DR. SKY BLOG

Watchers’ guide to the sights of July night skies

Jul 14, 2021, 2:00 PM
(Unsplash Photo)...
(Unsplash Photo)
(Unsplash Photo)

July brings on the summer monsoon and some additional sights in our Arizona skies!

The month opens up with the moon at its last quarter phase, rising near midnight and high in the sky at dawn.

From here, the moon then moves on to a waning crescent and finally on to another new phase on the 10th.

Sharp-eyed observers will see a very thin crescent moon low in the northwest on the evening of the 11th. All this being dependent on having a near-free monsoon sky right after sunset.

The moon will then travel along the ecliptic and get higher in our evening skies till it reaches first quarter phase on the 17th.

This is a great time for all that have binoculars or telescopes to view the best shadow relief along the light and dark line we call the terminator.

After the 17th, the moon is now in its gibbous or egg-shaped phase, only to move on to the next full moon of the month, this being the full buck moon on the evening of the 23rd, rising in the southeast at 7:47 p.m. Arizona time.

Here is a link to the rising and setting times for the moon this month.

After this, the moon will turn into a waning moon and reach last quarter phase on the 31st.

For planets, we have some exciting news for observers just after sunset.

Venus and Mars will be very close in the sky during the period from July 11-16.

Venus and Mars will come within a half of a degree in our skies on the night of the 13th. I suggest a pair of binoculars to get the best view. Look to the northwestern sky around 20 minutes after sunset.

In reality, Venus is some 133 million miles from earth, while faint Mars is located 230 million miles from Earth. Together, they make for an interesting contrast in the night sky, as Venus is bright white, while Mars appears orange red.

For more specifics on both of these planets in the night sky, this will help: Venus tracker; Mars tracker.

The show of planets gets better as we look to the southeastern sky right around 10 p.m. local time as Saturn will rise and then soon after this, the king of the planets, Jupiter, will make a grand entrance about an hour later.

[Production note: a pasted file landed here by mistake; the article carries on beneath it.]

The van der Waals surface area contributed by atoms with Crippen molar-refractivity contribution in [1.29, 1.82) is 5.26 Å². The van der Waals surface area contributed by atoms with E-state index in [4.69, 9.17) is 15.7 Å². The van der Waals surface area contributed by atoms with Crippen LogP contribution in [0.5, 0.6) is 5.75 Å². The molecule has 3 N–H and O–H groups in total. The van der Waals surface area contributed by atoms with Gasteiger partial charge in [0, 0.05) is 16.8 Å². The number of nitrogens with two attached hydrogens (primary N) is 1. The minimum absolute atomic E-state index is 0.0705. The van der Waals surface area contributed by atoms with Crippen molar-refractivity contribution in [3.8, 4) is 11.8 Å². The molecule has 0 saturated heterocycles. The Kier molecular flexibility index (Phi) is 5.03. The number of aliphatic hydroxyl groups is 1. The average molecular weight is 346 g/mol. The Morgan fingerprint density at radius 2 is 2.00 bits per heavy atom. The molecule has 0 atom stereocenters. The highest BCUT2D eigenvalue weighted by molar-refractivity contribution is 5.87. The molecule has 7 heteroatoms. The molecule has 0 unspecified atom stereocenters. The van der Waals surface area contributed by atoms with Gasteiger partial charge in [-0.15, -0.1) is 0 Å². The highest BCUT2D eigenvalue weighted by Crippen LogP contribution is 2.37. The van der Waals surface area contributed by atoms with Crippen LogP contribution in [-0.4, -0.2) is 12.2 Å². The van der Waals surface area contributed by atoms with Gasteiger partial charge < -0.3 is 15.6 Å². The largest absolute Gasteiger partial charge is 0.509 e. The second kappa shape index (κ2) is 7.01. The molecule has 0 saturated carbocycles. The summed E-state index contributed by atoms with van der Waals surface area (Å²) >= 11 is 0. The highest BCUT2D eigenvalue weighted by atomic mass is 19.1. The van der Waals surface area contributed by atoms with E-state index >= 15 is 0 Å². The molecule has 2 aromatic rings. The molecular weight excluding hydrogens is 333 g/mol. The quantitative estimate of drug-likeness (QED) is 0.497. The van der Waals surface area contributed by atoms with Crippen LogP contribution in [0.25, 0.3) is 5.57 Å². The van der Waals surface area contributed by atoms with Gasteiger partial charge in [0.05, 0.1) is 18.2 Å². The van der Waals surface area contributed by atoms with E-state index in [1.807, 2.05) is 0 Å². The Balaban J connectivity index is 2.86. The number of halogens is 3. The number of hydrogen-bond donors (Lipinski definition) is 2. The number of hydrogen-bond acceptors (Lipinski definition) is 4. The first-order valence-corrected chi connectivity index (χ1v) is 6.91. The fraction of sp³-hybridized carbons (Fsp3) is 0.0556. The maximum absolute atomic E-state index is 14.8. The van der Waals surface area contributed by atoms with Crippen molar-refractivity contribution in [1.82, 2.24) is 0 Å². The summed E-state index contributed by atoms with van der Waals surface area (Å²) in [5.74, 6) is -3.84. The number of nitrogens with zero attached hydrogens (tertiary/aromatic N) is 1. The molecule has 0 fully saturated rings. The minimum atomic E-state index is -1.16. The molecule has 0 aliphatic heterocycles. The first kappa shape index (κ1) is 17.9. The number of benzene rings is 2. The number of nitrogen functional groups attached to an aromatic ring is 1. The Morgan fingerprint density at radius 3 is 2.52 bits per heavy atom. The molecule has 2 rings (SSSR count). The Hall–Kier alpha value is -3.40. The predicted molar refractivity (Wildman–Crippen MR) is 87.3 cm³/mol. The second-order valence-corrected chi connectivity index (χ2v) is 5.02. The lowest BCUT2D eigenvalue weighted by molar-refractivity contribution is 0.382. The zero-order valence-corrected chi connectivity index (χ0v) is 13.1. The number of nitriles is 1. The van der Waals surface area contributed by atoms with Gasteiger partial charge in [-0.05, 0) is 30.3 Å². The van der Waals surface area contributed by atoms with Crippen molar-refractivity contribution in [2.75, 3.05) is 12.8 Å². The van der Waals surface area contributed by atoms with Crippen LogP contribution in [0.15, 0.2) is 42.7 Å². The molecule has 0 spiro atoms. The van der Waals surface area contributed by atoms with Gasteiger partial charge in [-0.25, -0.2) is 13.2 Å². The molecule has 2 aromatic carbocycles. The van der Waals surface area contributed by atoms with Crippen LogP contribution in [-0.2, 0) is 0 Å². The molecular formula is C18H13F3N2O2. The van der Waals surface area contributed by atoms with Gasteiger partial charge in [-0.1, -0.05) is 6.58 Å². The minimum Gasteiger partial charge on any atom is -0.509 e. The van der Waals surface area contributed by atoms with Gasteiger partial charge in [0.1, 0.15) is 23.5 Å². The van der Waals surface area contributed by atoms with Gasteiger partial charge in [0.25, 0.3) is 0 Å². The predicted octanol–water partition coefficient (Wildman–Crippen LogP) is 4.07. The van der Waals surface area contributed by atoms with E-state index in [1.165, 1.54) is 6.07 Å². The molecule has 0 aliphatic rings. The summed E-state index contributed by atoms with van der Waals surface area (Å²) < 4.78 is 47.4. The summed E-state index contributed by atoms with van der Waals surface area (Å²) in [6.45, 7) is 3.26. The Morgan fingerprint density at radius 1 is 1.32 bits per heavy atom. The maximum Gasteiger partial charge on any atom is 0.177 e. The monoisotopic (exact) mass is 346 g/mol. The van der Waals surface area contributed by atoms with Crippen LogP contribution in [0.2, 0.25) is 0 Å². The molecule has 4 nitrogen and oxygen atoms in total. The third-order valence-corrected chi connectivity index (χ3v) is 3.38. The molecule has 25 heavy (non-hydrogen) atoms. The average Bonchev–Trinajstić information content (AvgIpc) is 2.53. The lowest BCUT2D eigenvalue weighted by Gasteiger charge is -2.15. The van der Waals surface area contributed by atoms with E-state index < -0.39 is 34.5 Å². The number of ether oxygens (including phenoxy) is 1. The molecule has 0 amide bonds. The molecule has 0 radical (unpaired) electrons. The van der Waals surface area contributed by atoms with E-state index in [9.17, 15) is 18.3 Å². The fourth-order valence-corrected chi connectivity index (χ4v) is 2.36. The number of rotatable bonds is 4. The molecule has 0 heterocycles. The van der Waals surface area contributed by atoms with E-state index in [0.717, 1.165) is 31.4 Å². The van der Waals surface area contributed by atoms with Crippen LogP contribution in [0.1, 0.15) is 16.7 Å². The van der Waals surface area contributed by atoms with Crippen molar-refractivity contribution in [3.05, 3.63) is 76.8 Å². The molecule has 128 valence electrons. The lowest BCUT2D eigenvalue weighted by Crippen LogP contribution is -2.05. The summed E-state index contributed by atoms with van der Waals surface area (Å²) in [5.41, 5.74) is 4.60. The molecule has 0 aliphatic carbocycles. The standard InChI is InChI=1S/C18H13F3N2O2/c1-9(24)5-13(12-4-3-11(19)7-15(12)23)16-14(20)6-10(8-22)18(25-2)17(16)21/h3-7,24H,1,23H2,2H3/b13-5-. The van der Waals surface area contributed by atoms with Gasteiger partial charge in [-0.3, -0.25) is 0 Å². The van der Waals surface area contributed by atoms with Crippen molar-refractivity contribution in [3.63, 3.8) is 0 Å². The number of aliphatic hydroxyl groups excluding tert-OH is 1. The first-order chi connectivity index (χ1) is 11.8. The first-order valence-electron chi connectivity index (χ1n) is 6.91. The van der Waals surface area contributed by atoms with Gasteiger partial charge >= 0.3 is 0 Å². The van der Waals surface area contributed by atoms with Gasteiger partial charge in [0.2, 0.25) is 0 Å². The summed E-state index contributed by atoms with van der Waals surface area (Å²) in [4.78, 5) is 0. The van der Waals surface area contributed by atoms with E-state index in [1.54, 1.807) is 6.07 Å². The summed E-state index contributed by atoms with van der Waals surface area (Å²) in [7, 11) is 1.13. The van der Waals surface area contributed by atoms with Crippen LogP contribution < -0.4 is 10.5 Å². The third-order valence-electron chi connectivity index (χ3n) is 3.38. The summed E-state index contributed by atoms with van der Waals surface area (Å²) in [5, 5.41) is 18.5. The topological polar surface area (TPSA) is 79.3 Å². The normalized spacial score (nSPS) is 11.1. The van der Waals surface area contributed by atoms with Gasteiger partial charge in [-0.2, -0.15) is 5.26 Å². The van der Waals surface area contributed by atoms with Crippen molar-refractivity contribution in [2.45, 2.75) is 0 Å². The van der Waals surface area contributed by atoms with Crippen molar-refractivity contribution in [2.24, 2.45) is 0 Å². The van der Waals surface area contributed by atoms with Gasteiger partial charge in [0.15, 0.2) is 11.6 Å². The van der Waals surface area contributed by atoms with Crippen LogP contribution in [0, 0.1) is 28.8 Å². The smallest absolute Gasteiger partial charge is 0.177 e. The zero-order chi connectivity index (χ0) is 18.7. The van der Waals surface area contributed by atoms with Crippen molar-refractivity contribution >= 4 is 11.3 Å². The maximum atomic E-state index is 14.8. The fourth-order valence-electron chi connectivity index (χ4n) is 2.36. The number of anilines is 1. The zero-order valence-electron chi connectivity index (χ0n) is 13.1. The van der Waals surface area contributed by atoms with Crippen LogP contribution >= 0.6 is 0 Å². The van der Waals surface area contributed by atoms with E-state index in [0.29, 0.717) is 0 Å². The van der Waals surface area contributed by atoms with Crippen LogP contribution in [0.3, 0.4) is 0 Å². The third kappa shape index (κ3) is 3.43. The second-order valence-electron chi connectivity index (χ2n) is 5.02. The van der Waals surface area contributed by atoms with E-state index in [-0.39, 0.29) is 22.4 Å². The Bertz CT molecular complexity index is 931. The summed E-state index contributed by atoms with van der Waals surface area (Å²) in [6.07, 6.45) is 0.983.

Both Jupiter and Saturn are well worth the time spent in looking at them in a small telescope.

Both planets will reach opposition in August and be well placed in our skies all night.

For more specifics on these planets in the night sky, this will help: Jupiter tracker; Saturn tracker.

On a final note, get set for what may be the best meteor shower of the entire year, as we await the annual Perseid meteor shower, during the peak nights of Aug. 11-12.

We will cove this shower in greater detail in future columns.

Here is a link to learn more about the Perseids.

To print your own monthly star chart, click here.

To view satellites/dates/times of passage, click here.

Listen to the Dr. Sky Show on KTAR News 92.3 FM every Saturday at 3 a.m.

Podcast available here.

Dr. Sky Blog

(Pixabay Photo)...
Steve Kates

Heads up! Atmospheric optics are around on a regular basis

The skies are full of amazing sights other than the stars, planets and distant celestial objects - we're talking atmospheric optics.
3 days ago
(NASA Photo)...
Steve Kates

Red letter days ahead in December as Mars moves closer to Earth

During the month of December, expect to hear a lot about Mars and how best to view it and learn about it.
10 days ago
(Pixabay Photos)...
Steve Kates

It’s not a Thanksgiving turkey in the sky – that’s Cygnus the Swan

Point a pair of binoculars toward the sky on Thanksgiving night and find the magnificent Cygnus the Swan constellation.
17 days ago
NASA's new moon rocket lifts off from Launch Pad 39B at the Kennedy Space Center in Cape Canaveral,...
Steve Kates

Everything you need to know about NASA’s Artemis I rocket to the moon

The long-awaited launch of the NASA Artemis 1 moon rocket has finally happened!
24 days ago
This Crab Nebula mosaic image was taken by NASA's Hubble Space Telescope. (NASA/ESA Image)...
Steve Kates

The magic of constellation Taurus includes open star clusters

As we move deeper into the skies of autumn, we come across the zodiac sign of Taurus the Bull.
1 month ago
(NASA Image)...
Steve Kates

Taurid meteor shower could bring in colorful fireball season in coming days

With Halloween behind us and the prospect of a new set of November events to look forward to in our skies, we present fireball season 2022!
1 month ago

Sponsored Articles

(Photo via MLB's Arizona Fall League / Twitter)...
Arizona Fall League

Top prospects to watch at this year’s Arizona Fall League

One of the most exciting elements of the MLB offseason is the Arizona Fall League, which began its 30th season Monday.
...
Quantum Fiber

Stream 4K and more with powerful, high-speed fiber internet

Picking which streaming services to subscribe to are difficult choices, and there is no room for internet that cannot handle increased demands.
...
Day & Night Air Conditioning, Heating and Plumbing

Ways to prevent clogged drains and what to do if you’re too late

While there are a variety of ways to prevent clogged drains, it's equally as important to know what to do when you're already too late.
Watchers’ guide to the sights of July night skies